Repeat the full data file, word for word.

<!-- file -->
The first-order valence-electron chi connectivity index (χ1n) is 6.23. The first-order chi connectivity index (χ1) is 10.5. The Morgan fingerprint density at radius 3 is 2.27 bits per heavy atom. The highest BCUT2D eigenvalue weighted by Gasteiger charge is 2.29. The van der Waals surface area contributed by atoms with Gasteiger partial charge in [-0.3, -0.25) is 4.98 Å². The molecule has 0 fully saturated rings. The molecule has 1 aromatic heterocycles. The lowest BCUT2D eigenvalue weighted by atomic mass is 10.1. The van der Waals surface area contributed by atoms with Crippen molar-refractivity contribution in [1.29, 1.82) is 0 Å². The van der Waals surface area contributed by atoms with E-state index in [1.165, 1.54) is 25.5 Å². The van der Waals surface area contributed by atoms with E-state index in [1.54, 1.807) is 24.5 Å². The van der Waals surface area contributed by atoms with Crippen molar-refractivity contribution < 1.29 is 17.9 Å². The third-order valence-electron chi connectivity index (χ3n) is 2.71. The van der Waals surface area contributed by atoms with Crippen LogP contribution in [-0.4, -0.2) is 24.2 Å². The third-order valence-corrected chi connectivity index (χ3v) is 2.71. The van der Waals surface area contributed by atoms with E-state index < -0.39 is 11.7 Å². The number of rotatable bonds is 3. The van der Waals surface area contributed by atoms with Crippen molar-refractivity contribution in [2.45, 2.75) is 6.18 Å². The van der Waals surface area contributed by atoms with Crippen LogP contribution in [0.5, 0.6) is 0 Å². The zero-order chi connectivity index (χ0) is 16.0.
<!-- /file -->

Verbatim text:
The first-order valence-electron chi connectivity index (χ1n) is 6.23. The first-order chi connectivity index (χ1) is 10.5. The Morgan fingerprint density at radius 3 is 2.27 bits per heavy atom. The highest BCUT2D eigenvalue weighted by Gasteiger charge is 2.29. The van der Waals surface area contributed by atoms with Gasteiger partial charge in [-0.3, -0.25) is 4.98 Å². The molecule has 0 fully saturated rings. The molecule has 1 aromatic heterocycles. The lowest BCUT2D eigenvalue weighted by atomic mass is 10.1. The van der Waals surface area contributed by atoms with Crippen molar-refractivity contribution in [1.29, 1.82) is 0 Å². The van der Waals surface area contributed by atoms with E-state index in [1.165, 1.54) is 25.5 Å². The van der Waals surface area contributed by atoms with E-state index in [1.54, 1.807) is 24.5 Å². The van der Waals surface area contributed by atoms with Crippen molar-refractivity contribution < 1.29 is 17.9 Å². The third-order valence-electron chi connectivity index (χ3n) is 2.71. The van der Waals surface area contributed by atoms with Crippen LogP contribution in [-0.4, -0.2) is 24.2 Å². The third-order valence-corrected chi connectivity index (χ3v) is 2.71. The van der Waals surface area contributed by atoms with E-state index < -0.39 is 11.7 Å². The number of rotatable bonds is 3. The van der Waals surface area contributed by atoms with Crippen molar-refractivity contribution in [2.45, 2.75) is 6.18 Å². The van der Waals surface area contributed by atoms with Crippen LogP contribution in [0.5, 0.6) is 0 Å². The zero-order chi connectivity index (χ0) is 16.0.